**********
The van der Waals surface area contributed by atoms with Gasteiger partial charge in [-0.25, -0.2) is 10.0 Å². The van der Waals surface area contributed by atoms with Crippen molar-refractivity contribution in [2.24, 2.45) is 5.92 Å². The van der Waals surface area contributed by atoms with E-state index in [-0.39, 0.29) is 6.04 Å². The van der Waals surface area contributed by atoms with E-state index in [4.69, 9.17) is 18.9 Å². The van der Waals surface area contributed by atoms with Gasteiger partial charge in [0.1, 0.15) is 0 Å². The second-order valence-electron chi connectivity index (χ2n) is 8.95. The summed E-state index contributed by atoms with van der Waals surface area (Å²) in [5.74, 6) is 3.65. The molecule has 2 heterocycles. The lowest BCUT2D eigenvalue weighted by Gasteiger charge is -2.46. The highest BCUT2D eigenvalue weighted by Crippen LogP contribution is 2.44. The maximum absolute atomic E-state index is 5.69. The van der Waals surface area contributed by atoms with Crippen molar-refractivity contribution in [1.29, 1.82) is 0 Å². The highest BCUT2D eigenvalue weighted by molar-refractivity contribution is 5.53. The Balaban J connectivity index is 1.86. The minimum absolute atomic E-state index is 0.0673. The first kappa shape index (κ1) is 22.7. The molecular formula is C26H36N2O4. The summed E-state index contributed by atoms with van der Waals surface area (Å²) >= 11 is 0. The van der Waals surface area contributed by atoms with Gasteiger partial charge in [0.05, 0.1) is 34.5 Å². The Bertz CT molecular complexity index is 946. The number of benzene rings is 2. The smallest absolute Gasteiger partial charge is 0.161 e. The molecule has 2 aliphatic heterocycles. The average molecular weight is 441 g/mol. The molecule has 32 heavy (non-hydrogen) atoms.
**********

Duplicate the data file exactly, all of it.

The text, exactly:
The van der Waals surface area contributed by atoms with Gasteiger partial charge in [-0.25, -0.2) is 10.0 Å². The van der Waals surface area contributed by atoms with Crippen molar-refractivity contribution in [2.24, 2.45) is 5.92 Å². The van der Waals surface area contributed by atoms with E-state index in [-0.39, 0.29) is 6.04 Å². The van der Waals surface area contributed by atoms with E-state index in [4.69, 9.17) is 18.9 Å². The van der Waals surface area contributed by atoms with Gasteiger partial charge in [0.1, 0.15) is 0 Å². The second-order valence-electron chi connectivity index (χ2n) is 8.95. The summed E-state index contributed by atoms with van der Waals surface area (Å²) in [5.74, 6) is 3.65. The molecule has 2 heterocycles. The lowest BCUT2D eigenvalue weighted by Gasteiger charge is -2.46. The highest BCUT2D eigenvalue weighted by Crippen LogP contribution is 2.44. The maximum absolute atomic E-state index is 5.69. The van der Waals surface area contributed by atoms with Crippen molar-refractivity contribution in [1.29, 1.82) is 0 Å². The highest BCUT2D eigenvalue weighted by molar-refractivity contribution is 5.53. The Balaban J connectivity index is 1.86. The minimum absolute atomic E-state index is 0.0673. The first kappa shape index (κ1) is 22.7. The molecular formula is C26H36N2O4. The summed E-state index contributed by atoms with van der Waals surface area (Å²) >= 11 is 0. The van der Waals surface area contributed by atoms with Gasteiger partial charge in [0.05, 0.1) is 34.5 Å². The Bertz CT molecular complexity index is 946. The number of benzene rings is 2. The smallest absolute Gasteiger partial charge is 0.161 e. The molecule has 2 aliphatic heterocycles. The average molecular weight is 441 g/mol. The molecule has 32 heavy (non-hydrogen) atoms.